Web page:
Item Link: Access the Resource
Media Type: Article - Recent
Date of Publication: November 17
Year of Publication: 2020
Publication City: Arlington, VA
Author(s): Rhyan Heath , Karl Mathiesen , Zack Colman, Kalina Oroschakoff
The Biden administration will confront new global climate politics while stuck on sidelines of a Dec. 12 global summit.
The United States government will be missing from a global climate summit for the first time next month, and the timing couldn’t be more inconvenient for other world leaders.
They are desperate to commence work with the incoming Biden administration, which is promising the most ambitious climate change policies of any incoming American administration, including a “100 percent clean energy economy” and “net-zero emissions no later than 2050.”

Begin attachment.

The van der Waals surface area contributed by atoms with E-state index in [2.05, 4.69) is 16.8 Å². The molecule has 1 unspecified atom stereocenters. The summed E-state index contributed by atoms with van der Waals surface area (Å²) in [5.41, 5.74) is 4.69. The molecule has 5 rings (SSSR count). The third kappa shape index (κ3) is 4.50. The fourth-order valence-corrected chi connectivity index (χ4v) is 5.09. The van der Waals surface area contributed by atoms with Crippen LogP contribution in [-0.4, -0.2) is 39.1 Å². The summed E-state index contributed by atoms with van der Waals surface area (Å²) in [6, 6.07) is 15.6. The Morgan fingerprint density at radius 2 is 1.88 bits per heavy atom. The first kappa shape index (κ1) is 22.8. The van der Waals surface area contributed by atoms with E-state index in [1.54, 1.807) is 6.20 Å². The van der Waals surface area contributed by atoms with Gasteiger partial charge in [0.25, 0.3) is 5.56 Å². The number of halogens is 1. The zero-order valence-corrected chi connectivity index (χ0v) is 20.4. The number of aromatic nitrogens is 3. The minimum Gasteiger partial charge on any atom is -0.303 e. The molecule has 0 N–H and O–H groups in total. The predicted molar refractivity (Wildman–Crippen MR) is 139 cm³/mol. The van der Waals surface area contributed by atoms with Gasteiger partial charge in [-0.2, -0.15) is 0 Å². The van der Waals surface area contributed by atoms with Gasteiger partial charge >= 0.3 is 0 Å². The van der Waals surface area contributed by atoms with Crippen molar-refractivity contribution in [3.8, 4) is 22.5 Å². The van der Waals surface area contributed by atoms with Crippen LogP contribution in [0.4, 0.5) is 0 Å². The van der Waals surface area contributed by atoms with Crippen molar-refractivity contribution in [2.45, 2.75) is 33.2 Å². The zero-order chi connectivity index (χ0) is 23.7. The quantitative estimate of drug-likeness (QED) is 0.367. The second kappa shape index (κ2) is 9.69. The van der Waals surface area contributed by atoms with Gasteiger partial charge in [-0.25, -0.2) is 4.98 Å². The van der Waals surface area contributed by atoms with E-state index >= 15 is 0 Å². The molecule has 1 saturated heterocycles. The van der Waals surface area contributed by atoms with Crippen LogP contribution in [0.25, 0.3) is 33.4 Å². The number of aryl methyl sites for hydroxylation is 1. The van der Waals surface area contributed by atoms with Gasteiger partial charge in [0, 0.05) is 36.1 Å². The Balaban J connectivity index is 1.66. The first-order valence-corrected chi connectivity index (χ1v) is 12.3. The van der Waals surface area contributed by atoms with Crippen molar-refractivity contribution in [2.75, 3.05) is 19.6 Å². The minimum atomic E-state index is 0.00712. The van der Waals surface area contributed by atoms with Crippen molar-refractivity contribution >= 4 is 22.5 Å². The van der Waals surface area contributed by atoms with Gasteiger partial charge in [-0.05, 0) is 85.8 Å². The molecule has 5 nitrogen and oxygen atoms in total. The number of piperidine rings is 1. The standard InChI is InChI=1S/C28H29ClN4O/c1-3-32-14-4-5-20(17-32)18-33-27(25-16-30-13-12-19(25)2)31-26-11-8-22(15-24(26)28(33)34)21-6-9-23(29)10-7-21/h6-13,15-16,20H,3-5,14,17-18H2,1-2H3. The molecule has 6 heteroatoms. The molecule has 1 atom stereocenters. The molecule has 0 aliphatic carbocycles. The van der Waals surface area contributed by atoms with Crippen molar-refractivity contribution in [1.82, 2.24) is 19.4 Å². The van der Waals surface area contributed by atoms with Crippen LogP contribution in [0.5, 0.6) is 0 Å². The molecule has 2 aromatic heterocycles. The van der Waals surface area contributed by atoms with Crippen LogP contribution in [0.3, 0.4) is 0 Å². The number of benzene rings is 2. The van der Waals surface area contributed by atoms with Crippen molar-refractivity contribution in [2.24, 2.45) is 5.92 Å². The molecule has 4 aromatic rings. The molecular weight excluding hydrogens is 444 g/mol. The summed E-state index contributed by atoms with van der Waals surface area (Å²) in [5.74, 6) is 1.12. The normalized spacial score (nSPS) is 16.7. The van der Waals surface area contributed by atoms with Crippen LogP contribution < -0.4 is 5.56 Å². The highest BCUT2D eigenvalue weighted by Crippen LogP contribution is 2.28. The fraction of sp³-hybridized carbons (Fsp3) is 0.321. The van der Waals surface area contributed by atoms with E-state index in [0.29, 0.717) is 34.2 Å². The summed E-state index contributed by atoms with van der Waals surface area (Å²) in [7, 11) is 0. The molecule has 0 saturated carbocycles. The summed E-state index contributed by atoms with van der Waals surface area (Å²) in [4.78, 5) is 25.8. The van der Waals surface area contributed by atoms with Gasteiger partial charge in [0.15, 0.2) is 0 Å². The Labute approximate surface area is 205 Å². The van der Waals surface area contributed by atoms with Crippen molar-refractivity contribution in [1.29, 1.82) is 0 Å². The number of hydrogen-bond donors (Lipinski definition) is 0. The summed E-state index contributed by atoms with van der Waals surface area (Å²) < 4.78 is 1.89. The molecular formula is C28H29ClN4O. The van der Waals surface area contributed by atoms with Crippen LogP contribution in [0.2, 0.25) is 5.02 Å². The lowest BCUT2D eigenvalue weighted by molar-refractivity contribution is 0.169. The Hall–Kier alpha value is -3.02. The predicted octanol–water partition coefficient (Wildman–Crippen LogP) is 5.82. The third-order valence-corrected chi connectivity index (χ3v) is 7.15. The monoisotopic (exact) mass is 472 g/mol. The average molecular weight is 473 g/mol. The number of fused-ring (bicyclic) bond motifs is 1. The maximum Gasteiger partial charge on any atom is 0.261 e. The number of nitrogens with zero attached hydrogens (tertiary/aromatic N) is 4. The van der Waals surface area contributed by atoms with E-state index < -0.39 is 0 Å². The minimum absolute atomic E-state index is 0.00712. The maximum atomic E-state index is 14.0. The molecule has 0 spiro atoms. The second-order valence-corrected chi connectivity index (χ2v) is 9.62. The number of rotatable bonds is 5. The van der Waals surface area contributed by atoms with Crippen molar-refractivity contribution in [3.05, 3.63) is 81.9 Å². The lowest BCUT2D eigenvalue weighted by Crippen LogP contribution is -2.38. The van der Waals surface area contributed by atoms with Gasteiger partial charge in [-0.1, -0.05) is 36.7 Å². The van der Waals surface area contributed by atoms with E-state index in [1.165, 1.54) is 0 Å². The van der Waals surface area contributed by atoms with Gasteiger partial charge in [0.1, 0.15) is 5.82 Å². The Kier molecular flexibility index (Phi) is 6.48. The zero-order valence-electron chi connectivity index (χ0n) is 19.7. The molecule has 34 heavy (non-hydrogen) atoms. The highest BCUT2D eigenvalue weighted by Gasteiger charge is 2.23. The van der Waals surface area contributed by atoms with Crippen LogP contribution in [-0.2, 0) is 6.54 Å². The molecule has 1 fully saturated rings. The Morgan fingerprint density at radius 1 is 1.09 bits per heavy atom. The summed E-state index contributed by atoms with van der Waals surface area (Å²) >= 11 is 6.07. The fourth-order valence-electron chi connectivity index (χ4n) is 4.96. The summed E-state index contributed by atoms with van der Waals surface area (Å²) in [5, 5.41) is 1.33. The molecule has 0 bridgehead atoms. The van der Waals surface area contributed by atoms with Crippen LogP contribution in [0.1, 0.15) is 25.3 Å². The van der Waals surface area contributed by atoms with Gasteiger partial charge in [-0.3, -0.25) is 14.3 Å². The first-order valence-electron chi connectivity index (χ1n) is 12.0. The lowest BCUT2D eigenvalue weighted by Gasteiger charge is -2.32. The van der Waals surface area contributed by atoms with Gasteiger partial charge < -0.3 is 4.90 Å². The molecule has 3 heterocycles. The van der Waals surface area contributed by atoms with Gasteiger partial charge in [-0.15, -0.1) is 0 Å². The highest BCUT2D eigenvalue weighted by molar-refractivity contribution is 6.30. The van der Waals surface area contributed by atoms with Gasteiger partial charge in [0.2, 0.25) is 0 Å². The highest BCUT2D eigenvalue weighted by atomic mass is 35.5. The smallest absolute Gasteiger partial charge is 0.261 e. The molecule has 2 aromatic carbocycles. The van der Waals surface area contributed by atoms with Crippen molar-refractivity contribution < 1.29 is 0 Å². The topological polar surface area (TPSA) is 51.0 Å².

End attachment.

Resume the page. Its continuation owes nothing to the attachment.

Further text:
But when dozens of national leaders gather online Dec. 12, at a summit organized by the U.K. government to press ahead with a new and more onerous stage of the Paris climate agreement, the U.S. won’t be at the table: The Trump administration has left the agreement, while President-elect Joe Biden and his transition team can’t attend.
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